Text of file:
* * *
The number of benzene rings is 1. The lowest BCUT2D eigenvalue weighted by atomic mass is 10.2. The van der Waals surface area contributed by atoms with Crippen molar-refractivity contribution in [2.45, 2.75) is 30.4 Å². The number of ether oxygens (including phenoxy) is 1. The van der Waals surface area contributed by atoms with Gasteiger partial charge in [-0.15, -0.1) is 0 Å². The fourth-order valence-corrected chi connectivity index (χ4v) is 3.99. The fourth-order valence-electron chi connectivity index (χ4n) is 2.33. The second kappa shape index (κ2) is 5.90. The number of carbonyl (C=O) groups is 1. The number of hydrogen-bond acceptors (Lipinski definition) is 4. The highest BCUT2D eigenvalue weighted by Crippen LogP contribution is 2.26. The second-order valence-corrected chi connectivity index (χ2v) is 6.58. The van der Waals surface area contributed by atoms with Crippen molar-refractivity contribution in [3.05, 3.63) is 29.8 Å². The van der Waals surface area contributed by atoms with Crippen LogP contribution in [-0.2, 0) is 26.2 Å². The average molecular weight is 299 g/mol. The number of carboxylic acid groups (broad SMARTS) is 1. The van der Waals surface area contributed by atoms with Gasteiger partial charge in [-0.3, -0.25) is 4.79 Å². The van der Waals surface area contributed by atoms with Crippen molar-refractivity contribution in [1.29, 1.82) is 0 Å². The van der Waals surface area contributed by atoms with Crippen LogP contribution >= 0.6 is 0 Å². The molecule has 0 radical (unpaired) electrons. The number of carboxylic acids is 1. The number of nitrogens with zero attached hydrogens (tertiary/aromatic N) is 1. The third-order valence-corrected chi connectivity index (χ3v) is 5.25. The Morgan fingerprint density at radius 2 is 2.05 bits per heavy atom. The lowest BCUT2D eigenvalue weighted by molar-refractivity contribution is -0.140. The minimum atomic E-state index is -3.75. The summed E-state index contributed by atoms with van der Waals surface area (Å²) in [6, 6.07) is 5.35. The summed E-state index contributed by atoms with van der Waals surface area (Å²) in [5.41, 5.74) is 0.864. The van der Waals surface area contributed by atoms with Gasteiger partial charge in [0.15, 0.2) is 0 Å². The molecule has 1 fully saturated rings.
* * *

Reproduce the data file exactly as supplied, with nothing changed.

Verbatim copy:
The number of benzene rings is 1. The lowest BCUT2D eigenvalue weighted by atomic mass is 10.2. The van der Waals surface area contributed by atoms with Crippen molar-refractivity contribution in [2.45, 2.75) is 30.4 Å². The number of ether oxygens (including phenoxy) is 1. The van der Waals surface area contributed by atoms with Gasteiger partial charge in [-0.15, -0.1) is 0 Å². The fourth-order valence-corrected chi connectivity index (χ4v) is 3.99. The fourth-order valence-electron chi connectivity index (χ4n) is 2.33. The second kappa shape index (κ2) is 5.90. The number of carbonyl (C=O) groups is 1. The number of hydrogen-bond acceptors (Lipinski definition) is 4. The highest BCUT2D eigenvalue weighted by Crippen LogP contribution is 2.26. The second-order valence-corrected chi connectivity index (χ2v) is 6.58. The van der Waals surface area contributed by atoms with Crippen molar-refractivity contribution in [3.05, 3.63) is 29.8 Å². The van der Waals surface area contributed by atoms with Crippen LogP contribution in [-0.2, 0) is 26.2 Å². The average molecular weight is 299 g/mol. The number of carboxylic acid groups (broad SMARTS) is 1. The van der Waals surface area contributed by atoms with Gasteiger partial charge in [-0.3, -0.25) is 4.79 Å². The van der Waals surface area contributed by atoms with Crippen molar-refractivity contribution in [1.29, 1.82) is 0 Å². The van der Waals surface area contributed by atoms with Crippen LogP contribution >= 0.6 is 0 Å². The molecule has 0 radical (unpaired) electrons. The number of carboxylic acids is 1. The number of nitrogens with zero attached hydrogens (tertiary/aromatic N) is 1. The third-order valence-corrected chi connectivity index (χ3v) is 5.25. The Morgan fingerprint density at radius 2 is 2.05 bits per heavy atom. The lowest BCUT2D eigenvalue weighted by molar-refractivity contribution is -0.140. The minimum atomic E-state index is -3.75. The summed E-state index contributed by atoms with van der Waals surface area (Å²) in [6, 6.07) is 5.35. The summed E-state index contributed by atoms with van der Waals surface area (Å²) in [5.41, 5.74) is 0.864. The van der Waals surface area contributed by atoms with Gasteiger partial charge in [0.15, 0.2) is 0 Å². The molecule has 1 fully saturated rings.